Having heard about how Stephanie supports students with technology, I was curious to see how technology also support her own professional development as a Teacher Librarian. She listed a number of professional growth opportunities she has been involved with, including a Google Apps for Education Conference and both local and national Computer Using Educators conferences. She also uses social networks on a regular basis, particularly Twitter, Google+, and blogs.
Hearing Stephanie’s list of professional outlets, though, I noticed that she did not mention any of the school library organizations such as the American Association of School Librarians or the California School Library Association. I asked her whether or not participation with educational technology communities has resonated with her more than participation with other Teacher Librarians, and she commented that while she follows many librarians on Twitter, she has found:
the things that they post are not about technology at all, they’re always about reading programs, and guest speakers, and fundraising, whereas the Ed Tech Community always has a lot of information about technology and schools and how teachers can use that technology.Stephanie’s comments reminded me of a question that has been lingering in my head throughout my study of Teacher Librarians as an information community: How do Teacher Librarians balance and prioritize their participation in the professional community of Teacher Librarians with participation in other communities?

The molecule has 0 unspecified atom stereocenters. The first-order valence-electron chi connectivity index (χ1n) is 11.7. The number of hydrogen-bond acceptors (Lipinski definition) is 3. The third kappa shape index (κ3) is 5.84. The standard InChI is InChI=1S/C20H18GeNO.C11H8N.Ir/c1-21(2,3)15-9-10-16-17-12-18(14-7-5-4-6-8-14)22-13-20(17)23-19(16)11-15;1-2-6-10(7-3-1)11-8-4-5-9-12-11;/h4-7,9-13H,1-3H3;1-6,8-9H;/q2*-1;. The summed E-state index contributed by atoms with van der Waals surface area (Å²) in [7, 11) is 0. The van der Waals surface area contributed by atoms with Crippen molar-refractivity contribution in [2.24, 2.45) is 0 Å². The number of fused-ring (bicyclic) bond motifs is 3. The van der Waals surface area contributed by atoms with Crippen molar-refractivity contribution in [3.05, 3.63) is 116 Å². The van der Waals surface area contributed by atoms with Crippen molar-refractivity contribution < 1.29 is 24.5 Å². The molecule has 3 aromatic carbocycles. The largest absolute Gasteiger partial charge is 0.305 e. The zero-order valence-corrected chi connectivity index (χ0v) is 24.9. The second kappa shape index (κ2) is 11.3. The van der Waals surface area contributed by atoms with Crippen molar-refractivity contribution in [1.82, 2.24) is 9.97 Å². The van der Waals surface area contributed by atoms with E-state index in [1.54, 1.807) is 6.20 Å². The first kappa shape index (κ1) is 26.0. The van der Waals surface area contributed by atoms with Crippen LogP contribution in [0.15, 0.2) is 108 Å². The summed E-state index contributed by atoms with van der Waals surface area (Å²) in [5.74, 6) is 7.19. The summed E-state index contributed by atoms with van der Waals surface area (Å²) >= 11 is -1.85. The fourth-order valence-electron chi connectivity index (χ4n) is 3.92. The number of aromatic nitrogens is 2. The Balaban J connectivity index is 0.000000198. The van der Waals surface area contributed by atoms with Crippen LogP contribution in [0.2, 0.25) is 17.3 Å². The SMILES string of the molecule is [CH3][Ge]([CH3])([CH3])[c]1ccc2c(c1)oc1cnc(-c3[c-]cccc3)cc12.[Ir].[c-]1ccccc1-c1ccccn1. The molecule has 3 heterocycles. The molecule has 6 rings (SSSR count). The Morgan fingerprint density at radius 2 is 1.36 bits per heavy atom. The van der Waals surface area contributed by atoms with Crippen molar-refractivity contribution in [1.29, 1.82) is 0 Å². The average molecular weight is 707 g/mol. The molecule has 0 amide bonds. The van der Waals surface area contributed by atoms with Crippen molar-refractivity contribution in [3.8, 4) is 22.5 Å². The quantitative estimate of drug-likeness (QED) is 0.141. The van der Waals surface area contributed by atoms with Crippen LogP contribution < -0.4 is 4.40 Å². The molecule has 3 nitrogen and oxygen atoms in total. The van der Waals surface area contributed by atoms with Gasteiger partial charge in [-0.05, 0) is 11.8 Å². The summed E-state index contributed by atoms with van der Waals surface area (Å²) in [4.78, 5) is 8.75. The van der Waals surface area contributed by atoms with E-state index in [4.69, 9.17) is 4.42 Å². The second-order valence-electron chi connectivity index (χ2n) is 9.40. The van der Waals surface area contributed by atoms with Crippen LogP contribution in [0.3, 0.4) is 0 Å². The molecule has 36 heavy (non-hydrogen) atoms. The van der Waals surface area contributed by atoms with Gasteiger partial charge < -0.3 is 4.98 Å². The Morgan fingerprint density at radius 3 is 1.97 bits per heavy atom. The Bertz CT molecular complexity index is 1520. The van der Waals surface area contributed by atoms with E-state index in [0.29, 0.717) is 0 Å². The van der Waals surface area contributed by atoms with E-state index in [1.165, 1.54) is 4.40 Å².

My interview with Mary Ann Harlan had previously highlighted how important it is for Teacher Librarians to “listen in” to their school communities. And now, Stephanie’s comments made me think about the way that Teacher Librarians may benefit from participating in educational technology communities. How may we do a better job of listening in to this community as we explore how to utilize technology with and for our students and teachers? Furthermore, as seen through Stephanie’s participation with the educational technology community, what are the opportunities to not only gain different knowledge from this pool of other educators, but to also serve as an ambassador for Teacher Librarians.
Another final thought that I have is regarding how Teacher Librarians might reflect more upon the conversations that are taking place within our Information Community. How much have the conversations shifted as the profession has evolved, and is there a need to add more diversity to the topics that we commonly discuss? A previous interview that I had with David Loertscher highlighted a lack of participation by Teacher Librarians within the school library professional community, but now I wonder how many librarians like Stephanie are less active with the information community, not due to a lack of motivation, but perhaps because they are finding more relevant conversations and choosing to prioritize participation in other communities.